Librarian’s expectations in the 21st century

August 31, 2012

About 10 years ago, Karl Bridges edited “Expectations of Librarians in the 21st Century”, a collection of essays by librarians discussing what they perceive to be the most important characteristics needed at the beginning of the millennium (my contribution starts on p. 119.)  Back then, when I wrote my contribution, my son had just been born and I had been an academic librarian for about 3 years.  Well, much has changed since then!  My son is now in middle school, I have moved twice across 3 states, and have again begun working at an academic library after 3 1/2 years at a special library.

I decided to take a look at this collection and see if the predictions or characteristics were on the mark.

In my essay, I gave my top 10 characteristics:

1. Openness

2. Friendliness

3. Persistence

4. Flexibility

5. Teaching ability

6. Patience

7. Communication

8. Personal attention

9. Subject Knowledge

10. Love of the game

I was happy to see that these are all still extremely important to providing the kind of service that our patrons need in 2012 and beyond.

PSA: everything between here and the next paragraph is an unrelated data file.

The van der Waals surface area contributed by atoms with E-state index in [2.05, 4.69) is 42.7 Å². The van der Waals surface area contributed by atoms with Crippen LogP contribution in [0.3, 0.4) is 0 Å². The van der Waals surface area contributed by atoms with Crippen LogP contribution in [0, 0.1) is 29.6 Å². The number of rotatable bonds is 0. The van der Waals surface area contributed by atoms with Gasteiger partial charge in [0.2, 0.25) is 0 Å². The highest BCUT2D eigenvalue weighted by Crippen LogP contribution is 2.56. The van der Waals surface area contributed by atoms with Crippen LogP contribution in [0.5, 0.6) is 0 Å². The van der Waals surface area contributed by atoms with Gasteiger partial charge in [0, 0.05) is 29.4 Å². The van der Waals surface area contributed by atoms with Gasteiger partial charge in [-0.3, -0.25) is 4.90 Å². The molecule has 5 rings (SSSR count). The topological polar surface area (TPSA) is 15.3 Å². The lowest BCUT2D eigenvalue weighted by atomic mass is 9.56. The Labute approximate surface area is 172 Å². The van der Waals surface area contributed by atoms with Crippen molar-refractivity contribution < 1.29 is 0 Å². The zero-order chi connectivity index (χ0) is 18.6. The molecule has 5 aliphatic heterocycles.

In reading through the essays, the following characteristics appeared again and again:

Flexibility-this was the one mentioned the most
Resourcefulness
Tenacity
Customer Service
Communication
Humor
Curiosity

Two things that were mentioned that resonate the most with me were change and the human touch. 

Several essays talk about change as “the new normal” or as the “only constant.”  It is heartening and somewhat surprising after all that has changed in the past 10 years that we, as librarians, have adjusted so well and with such grace to all these changes.  And, because we have been able to adjust and even be at the forefront of new ideas and technologies, we have served our patrons, public, and communities well.

Which leads to the “human touch.”  Of course, we are protective of our profession, which is heavily dependent on this idea.  However, even though we no longer need to mediate much of the information access, our help and knowledge is still indispensable (take a look at this article, just this month!)  I see this particularly at my job in the community college setting–our students are not afraid to ask questions, and we help students on their academic journey.  Librarians are willing and expertly able to assist patrons, through their persistence and love of the game.  Librarians’ natural curiosity, tenacity, and dedication to customer service add real value to patrons’ lives and communities.

Advertisements

Leave a Reply

Fill in your details below or click an icon to log in:

WordPress.com Logo

You are commenting using your WordPress.com account. Log Out / Change )

Twitter picture

You are commenting using your Twitter account. Log Out / Change )

Facebook photo

You are commenting using your Facebook account. Log Out / Change )

Google+ photo

You are commenting using your Google+ account. Log Out / Change )

Connecting to %s

%d bloggers like this: